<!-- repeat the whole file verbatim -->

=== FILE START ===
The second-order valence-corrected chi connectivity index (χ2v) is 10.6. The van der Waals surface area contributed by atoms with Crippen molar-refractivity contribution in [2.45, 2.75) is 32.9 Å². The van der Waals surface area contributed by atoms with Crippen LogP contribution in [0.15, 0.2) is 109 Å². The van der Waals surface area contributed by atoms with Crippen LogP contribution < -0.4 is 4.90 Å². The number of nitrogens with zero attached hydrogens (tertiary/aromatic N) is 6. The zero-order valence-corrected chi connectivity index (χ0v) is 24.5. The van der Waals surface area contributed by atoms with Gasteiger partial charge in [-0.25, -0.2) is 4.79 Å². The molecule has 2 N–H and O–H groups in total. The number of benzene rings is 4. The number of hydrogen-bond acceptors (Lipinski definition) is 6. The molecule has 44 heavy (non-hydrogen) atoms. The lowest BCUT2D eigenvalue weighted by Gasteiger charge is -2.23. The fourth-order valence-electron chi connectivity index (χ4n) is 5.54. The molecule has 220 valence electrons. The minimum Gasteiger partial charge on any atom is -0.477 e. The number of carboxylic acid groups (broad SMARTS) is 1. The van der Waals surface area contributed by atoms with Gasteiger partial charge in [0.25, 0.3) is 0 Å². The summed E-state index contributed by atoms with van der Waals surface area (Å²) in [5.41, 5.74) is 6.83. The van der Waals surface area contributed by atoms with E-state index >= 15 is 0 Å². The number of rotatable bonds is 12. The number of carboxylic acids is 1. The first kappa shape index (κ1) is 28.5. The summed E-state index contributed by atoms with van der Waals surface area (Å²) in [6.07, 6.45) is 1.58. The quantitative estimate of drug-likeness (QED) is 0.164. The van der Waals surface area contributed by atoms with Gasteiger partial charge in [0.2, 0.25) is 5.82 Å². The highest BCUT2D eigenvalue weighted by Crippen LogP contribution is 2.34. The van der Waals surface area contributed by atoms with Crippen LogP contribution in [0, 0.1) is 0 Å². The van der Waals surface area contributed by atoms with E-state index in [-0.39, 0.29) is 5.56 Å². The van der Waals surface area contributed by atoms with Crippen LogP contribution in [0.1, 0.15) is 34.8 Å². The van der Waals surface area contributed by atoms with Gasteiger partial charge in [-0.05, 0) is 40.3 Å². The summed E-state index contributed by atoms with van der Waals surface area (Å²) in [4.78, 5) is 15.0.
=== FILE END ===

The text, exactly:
The second-order valence-corrected chi connectivity index (χ2v) is 10.6. The van der Waals surface area contributed by atoms with Crippen molar-refractivity contribution in [2.45, 2.75) is 32.9 Å². The van der Waals surface area contributed by atoms with Crippen LogP contribution in [0.15, 0.2) is 109 Å². The van der Waals surface area contributed by atoms with Crippen LogP contribution < -0.4 is 4.90 Å². The number of nitrogens with zero attached hydrogens (tertiary/aromatic N) is 6. The zero-order valence-corrected chi connectivity index (χ0v) is 24.5. The van der Waals surface area contributed by atoms with Gasteiger partial charge in [-0.25, -0.2) is 4.79 Å². The molecule has 2 N–H and O–H groups in total. The number of benzene rings is 4. The number of hydrogen-bond acceptors (Lipinski definition) is 6. The molecule has 44 heavy (non-hydrogen) atoms. The lowest BCUT2D eigenvalue weighted by Gasteiger charge is -2.23. The fourth-order valence-electron chi connectivity index (χ4n) is 5.54. The molecule has 220 valence electrons. The minimum Gasteiger partial charge on any atom is -0.477 e. The number of carboxylic acid groups (broad SMARTS) is 1. The van der Waals surface area contributed by atoms with Gasteiger partial charge in [0.25, 0.3) is 0 Å². The summed E-state index contributed by atoms with van der Waals surface area (Å²) in [5.41, 5.74) is 6.83. The van der Waals surface area contributed by atoms with E-state index >= 15 is 0 Å². The number of rotatable bonds is 12. The number of carboxylic acids is 1. The first kappa shape index (κ1) is 28.5. The summed E-state index contributed by atoms with van der Waals surface area (Å²) in [6.07, 6.45) is 1.58. The quantitative estimate of drug-likeness (QED) is 0.164. The van der Waals surface area contributed by atoms with Gasteiger partial charge in [0.2, 0.25) is 5.82 Å². The highest BCUT2D eigenvalue weighted by Crippen LogP contribution is 2.34. The van der Waals surface area contributed by atoms with Crippen LogP contribution in [0, 0.1) is 0 Å². The van der Waals surface area contributed by atoms with E-state index in [-0.39, 0.29) is 5.56 Å². The van der Waals surface area contributed by atoms with Crippen LogP contribution in [0.1, 0.15) is 34.8 Å². The van der Waals surface area contributed by atoms with Gasteiger partial charge in [-0.05, 0) is 40.3 Å². The summed E-state index contributed by atoms with van der Waals surface area (Å²) in [4.78, 5) is 15.0.